‘Monk mode’ is the latest life hack. For some people, it means cutting out distractions to concentrate on particular goals such as exercise or meditation, but it has also become a popular productivity tool.
Increasingly, people who want to take time away from the pings and bings of social media or focus on a particular project are turning off their phones for set time periods.
If that seems drastic, those with less willpower are keeping their phones on but are using time management apps to go cold turkey and block messages, news alerts and texts.
In many ways, it’s a great lifestyle choice. It allows people essential ‘me time’ or enhances their productivity without distractions. However, the home delivery expert ParcelHero warns going monk mode risks missing expected parcels, shopping and food orders, particularly if deliveries and pick-ups are delayed or re-routed.
ParcelHero’s Head of Consumer Research, David Jinks M.I.L.T., says: ‘It’s great to take a break from social media and endless emails, texts and WhatsApp messages. Whether we just want to chill or need to concentrate on a particular task without interruption, going monk mode makes sense. However, if people are using one of the many popular productivity apps, such as Freedom, Forest, Cambo, Focus-me or AppBlock, it’s important that they continue receiving certain messages. That’s especially true if they are expecting a delivery or a courier pick-up.
‘If a delivery is delayed, they need to be aware of that fact in real-time. Many couriers and retailers have apps that track parcels and keep customers informed of related issues. This enables people to select a new delivery time or date, or nominate an alternative safe place to leave their parcel or select a neighbour to drop it off with. If their apps, messaging services and texts are switched off and there is an issue with a delivery, that could well cost them, in terms of time and stress.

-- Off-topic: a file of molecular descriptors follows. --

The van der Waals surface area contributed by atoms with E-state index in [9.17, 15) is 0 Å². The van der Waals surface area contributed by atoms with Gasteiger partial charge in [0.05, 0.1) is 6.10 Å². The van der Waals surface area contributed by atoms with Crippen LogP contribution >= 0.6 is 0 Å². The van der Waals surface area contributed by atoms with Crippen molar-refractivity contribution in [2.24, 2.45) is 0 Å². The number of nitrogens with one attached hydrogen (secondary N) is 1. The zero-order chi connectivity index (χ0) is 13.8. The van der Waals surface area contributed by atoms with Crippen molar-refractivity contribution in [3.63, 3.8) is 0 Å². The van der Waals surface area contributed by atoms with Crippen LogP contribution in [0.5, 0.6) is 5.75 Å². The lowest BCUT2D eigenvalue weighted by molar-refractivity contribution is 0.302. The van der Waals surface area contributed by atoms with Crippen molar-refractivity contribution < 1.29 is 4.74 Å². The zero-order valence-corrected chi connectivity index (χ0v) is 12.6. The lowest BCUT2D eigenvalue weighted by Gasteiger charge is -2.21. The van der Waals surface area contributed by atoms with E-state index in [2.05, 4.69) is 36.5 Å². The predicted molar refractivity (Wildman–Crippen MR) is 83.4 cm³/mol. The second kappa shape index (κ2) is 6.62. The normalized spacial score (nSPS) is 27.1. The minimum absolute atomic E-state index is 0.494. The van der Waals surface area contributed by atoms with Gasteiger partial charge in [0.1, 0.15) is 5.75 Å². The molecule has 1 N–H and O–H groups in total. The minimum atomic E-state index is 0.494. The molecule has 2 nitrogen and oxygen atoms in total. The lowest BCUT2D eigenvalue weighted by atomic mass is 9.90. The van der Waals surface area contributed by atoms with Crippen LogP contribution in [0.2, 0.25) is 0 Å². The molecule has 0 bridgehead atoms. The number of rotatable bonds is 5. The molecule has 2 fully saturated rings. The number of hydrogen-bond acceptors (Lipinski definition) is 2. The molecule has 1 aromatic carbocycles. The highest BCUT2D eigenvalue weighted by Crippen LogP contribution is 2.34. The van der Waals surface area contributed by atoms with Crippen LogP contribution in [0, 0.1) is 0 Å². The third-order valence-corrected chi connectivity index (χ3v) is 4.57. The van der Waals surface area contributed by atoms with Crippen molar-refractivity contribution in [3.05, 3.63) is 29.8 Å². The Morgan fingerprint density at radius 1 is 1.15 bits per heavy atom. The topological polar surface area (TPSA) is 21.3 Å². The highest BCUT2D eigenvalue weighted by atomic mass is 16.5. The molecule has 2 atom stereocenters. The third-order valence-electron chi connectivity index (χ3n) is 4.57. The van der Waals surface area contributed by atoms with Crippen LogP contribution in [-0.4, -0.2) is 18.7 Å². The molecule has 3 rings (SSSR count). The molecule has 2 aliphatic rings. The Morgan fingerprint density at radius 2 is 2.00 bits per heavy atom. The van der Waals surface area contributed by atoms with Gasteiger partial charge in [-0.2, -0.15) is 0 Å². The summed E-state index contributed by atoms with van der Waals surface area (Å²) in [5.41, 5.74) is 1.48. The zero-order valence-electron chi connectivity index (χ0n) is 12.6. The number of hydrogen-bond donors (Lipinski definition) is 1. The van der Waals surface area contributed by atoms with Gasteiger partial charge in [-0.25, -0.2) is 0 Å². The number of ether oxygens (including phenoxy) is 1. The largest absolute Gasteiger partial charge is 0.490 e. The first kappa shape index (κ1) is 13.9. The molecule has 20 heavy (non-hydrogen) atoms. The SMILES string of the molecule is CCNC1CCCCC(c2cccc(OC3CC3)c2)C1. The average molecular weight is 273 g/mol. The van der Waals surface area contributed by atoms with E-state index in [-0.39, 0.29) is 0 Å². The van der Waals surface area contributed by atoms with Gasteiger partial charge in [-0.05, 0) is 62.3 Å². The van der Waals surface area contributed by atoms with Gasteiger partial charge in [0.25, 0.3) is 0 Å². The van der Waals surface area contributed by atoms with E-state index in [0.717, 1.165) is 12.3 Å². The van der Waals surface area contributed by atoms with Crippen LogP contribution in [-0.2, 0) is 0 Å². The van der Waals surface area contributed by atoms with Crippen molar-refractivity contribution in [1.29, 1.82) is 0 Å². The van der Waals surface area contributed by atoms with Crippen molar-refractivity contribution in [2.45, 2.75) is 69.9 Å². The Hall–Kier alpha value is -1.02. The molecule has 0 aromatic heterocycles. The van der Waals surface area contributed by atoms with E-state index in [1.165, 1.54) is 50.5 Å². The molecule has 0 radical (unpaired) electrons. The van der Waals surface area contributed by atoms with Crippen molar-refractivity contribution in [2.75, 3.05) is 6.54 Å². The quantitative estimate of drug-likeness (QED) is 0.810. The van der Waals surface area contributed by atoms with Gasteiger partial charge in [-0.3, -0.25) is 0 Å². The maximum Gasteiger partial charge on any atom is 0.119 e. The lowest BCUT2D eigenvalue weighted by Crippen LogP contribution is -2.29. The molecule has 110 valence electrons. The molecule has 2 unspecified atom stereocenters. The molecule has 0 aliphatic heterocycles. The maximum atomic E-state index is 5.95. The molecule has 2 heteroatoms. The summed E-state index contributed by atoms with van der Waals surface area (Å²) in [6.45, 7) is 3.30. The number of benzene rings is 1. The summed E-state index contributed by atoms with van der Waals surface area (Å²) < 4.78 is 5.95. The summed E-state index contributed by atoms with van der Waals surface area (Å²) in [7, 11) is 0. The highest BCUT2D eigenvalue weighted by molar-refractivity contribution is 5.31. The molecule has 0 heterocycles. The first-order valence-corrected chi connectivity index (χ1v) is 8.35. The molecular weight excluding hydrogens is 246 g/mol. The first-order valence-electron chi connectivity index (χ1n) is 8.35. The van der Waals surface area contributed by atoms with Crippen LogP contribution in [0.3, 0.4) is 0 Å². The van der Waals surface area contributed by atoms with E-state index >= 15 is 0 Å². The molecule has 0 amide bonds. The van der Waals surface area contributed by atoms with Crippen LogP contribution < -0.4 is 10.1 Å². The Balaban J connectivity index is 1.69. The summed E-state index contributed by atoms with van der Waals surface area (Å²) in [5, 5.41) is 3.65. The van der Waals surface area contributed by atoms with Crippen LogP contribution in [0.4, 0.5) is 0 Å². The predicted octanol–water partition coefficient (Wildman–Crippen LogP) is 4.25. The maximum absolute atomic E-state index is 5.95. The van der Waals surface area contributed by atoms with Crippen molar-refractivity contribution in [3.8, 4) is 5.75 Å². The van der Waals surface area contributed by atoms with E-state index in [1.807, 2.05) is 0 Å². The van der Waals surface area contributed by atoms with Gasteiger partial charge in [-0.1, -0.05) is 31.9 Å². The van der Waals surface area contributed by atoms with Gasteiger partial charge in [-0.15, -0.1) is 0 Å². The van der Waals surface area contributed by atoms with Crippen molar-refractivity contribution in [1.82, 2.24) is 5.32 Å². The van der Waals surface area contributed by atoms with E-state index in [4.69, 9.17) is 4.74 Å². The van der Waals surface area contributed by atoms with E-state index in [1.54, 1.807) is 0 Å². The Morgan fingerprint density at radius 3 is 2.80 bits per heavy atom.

‘Failed deliveries are also expensive for retailers, logistics companies and, particularly, for the environment. ParcelHero’s research shows that, currently, around 12% of parcels require a second delivery attempt, a visit to the depot by the receiver or a return to the retailer. As a result, 420,000 tons of CO2 emissions are created by failed deliveries, according to the last-mile software specialists Milkman Technologies. Any technology or trend, such as monk mode apps, that increases the number of missed deliveries is clearly a problem.
‘One of the big problems with a monk mode-type app is that many people use its calendar timer facility. For a set period of time every day, many productivity tools can turn off selected sites, apps and services automatically. In many ways, that’s good, as it guarantees peace and quiet without having to set up blocks every morning. However, if someone accidentally leaves their texts or blocked apps on automatic, they are at risk of missing a booked parcel pick-up or delivery.’